Trading Psychology – Overcoming Fear and Greed

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4 min

Though knowledge about the market and trading strategies is extremely important, what’s even more important is the trader’s psychology: how one controls their emotions and copes with losses. Traders may experience a lot of negative feelings during the day. Fear, uncertainty, anger, greed, disappointment – you name it. The emotional ups and downs of a novice trader largely depend on the results of their trading, which can be harmful for their overall well-being.

When a trader gets caught up in the never ending cycle of unsuccessful deals and bad judgement, it can be hard to snap out of it and handle the situation rationally. Let’s look at the components that make a trader’s psychology and see what the trader may do to improve it.

Understanding fear 

Fear of losing comes from an understandable place. But it can be extremely harmful as it deprives a trader from the ability to make rational decisions, moreover, fear can turn into anger and self-deprecation. It is important to understand that fear is a natural reaction to a threat. Fear does not always reflect the gravity of the situation: quite often fear is exaggerated and unnecessary. 

One more type of fear is FOMO – fear of missing out. It leads a trader to making rushed decisions ruled by the fear of not taking advantage of something that everyone around is seemingly doing. FOMO traders may Buy high and Sell low as they do not understand the market, their decisions are influenced by panic and confusion.

Facing greed 

Another extreme on the trader’s mood scale is greed. This emotion makes traders take higher risk when it could be avoided, for example, keep successful deals longer, until the trend reverses and annuls the outcome. And when greed is fueled by fear, it can lead to serious consequences.

It is not easy to overcome greed and it is rarely possible to fully take it under control. It will still manifest itself in certain thoughts like “if I open one more deal, I might just have a better outcome!”. But recognizing that and reflecting on such thoughts is a step towards a more conscious trading approach.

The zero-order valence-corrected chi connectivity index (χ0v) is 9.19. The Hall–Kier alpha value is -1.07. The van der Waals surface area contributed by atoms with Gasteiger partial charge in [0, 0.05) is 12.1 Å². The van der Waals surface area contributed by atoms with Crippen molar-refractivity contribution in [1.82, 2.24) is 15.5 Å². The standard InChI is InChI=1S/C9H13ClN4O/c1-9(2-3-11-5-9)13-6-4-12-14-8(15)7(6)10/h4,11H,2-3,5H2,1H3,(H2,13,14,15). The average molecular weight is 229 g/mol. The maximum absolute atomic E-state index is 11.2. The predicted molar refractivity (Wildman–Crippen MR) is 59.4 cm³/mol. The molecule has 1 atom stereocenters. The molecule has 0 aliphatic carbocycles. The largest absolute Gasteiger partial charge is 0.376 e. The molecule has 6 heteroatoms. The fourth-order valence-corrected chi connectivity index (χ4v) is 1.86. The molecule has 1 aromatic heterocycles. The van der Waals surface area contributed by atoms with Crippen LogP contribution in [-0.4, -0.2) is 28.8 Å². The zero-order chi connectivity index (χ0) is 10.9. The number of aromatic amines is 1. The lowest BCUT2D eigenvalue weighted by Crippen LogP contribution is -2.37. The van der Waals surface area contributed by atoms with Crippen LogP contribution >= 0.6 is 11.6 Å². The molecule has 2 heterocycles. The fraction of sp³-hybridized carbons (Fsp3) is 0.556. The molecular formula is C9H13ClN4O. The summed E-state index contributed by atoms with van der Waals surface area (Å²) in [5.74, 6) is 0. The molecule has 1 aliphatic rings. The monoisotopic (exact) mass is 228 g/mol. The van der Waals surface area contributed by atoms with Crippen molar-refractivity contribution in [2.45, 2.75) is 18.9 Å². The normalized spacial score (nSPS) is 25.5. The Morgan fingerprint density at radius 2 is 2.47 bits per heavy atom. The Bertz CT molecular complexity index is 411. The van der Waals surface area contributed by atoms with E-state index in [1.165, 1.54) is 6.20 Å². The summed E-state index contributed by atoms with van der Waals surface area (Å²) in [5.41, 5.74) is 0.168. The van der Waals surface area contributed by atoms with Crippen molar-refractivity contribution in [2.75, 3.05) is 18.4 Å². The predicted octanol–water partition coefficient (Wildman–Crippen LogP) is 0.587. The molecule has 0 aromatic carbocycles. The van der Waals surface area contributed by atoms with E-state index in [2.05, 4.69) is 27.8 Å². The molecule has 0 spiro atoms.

How to cope?

Coping with emotions is a task that should be prioritized. To maintain a healthy trading psychology, one should create a set of rules and follow them closely. Such rules may include the target – final results that a trader is aiming for, the risk management tools like stop loss and trading balance restrictions. It may also have a detailed instruction regarding the trading plan, that describes the conditions for entries and exits. It is possible to set an amount of acceptable loss and desired outcome for a day, as well.

Such a set of rules will help a trader set certain responsibility standards, which they may use as guidelines in moments of emotional instability. It could be helpful to turn to such a set of rules in moments of fear or greed and evaluate the decisions a trader is about to make in comparison to the written plan.

What else can be done?

Besides setting rules, traders may also track their performance and evaluate it over a certain period of time. Tracking one’s mental state could also be helpful, as it allows one to strategize against harmful emotions in the future. Looking back at the trading activity and adjusting the current approach accordingly is a productive approach that many experienced traders use.

Gaining professional experience in trading also helps control the irrational behavior – novice traders may want to spend more time learning about the market. That could potentially help them feel more confident and less influenced by emotions.

general risk warning

CFDs are complex instruments and entail a high risk of losing money rapidly due to leverage.

79% of retail investor accounts lose money when trading CFDs with this provider. You should consider whether you understand how CFDs work and whether you can afford to take the high risk of losing your money.

NOTE: This article is not an investment advice. Any references to historical price movements or levels are informational and based on external analysis and we do not warranty that any such movements or levels are likely to reoccur in the future. Information regarding past performance is not a reliable indicator of future performance. Forecasts are not a reliable indicator of future performance. In accordance with European Securities and Markets Authority's (ESMA) requirements, binary and digital options trading is only available to clients categorized as professional clients.


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